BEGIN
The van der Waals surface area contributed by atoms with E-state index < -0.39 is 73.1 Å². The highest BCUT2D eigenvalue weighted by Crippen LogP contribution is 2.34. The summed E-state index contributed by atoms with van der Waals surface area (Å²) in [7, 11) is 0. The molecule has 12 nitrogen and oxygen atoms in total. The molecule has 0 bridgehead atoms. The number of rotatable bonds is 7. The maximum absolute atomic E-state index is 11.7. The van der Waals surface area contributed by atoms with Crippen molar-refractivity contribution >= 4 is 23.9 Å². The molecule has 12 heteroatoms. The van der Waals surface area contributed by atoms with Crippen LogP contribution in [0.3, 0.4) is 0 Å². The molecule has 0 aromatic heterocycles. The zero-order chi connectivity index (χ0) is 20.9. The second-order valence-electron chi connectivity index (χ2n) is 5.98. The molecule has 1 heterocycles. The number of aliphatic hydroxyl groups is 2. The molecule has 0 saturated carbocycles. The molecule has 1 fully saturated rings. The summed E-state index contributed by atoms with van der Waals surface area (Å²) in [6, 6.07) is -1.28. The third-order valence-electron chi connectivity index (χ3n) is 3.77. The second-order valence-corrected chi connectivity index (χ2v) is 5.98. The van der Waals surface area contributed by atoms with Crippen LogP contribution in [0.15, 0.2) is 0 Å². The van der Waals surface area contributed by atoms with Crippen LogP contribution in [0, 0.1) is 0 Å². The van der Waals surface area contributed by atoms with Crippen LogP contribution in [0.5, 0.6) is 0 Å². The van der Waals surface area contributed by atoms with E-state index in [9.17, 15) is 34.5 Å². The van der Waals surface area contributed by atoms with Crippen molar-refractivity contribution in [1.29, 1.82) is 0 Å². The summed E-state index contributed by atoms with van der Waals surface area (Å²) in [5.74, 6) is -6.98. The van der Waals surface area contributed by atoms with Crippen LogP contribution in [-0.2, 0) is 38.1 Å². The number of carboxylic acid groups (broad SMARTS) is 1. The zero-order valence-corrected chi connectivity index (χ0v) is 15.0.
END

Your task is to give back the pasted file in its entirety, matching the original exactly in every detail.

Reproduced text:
The van der Waals surface area contributed by atoms with E-state index < -0.39 is 73.1 Å². The highest BCUT2D eigenvalue weighted by Crippen LogP contribution is 2.34. The summed E-state index contributed by atoms with van der Waals surface area (Å²) in [7, 11) is 0. The molecule has 12 nitrogen and oxygen atoms in total. The molecule has 0 bridgehead atoms. The number of rotatable bonds is 7. The maximum absolute atomic E-state index is 11.7. The van der Waals surface area contributed by atoms with Crippen molar-refractivity contribution >= 4 is 23.9 Å². The molecule has 12 heteroatoms. The van der Waals surface area contributed by atoms with Crippen LogP contribution in [0.3, 0.4) is 0 Å². The molecule has 0 aromatic heterocycles. The zero-order chi connectivity index (χ0) is 20.9. The second-order valence-electron chi connectivity index (χ2n) is 5.98. The molecule has 1 heterocycles. The number of aliphatic hydroxyl groups is 2. The molecule has 0 saturated carbocycles. The molecule has 1 fully saturated rings. The summed E-state index contributed by atoms with van der Waals surface area (Å²) in [6, 6.07) is -1.28. The third-order valence-electron chi connectivity index (χ3n) is 3.77. The second-order valence-corrected chi connectivity index (χ2v) is 5.98. The van der Waals surface area contributed by atoms with Crippen LogP contribution in [0.15, 0.2) is 0 Å². The van der Waals surface area contributed by atoms with Crippen LogP contribution in [0, 0.1) is 0 Å². The van der Waals surface area contributed by atoms with Crippen LogP contribution in [0.5, 0.6) is 0 Å². The van der Waals surface area contributed by atoms with E-state index in [9.17, 15) is 34.5 Å². The van der Waals surface area contributed by atoms with Crippen molar-refractivity contribution in [1.29, 1.82) is 0 Å². The summed E-state index contributed by atoms with van der Waals surface area (Å²) in [5.74, 6) is -6.98. The van der Waals surface area contributed by atoms with Crippen LogP contribution in [-0.2, 0) is 38.1 Å². The number of carboxylic acid groups (broad SMARTS) is 1. The zero-order valence-corrected chi connectivity index (χ0v) is 15.0.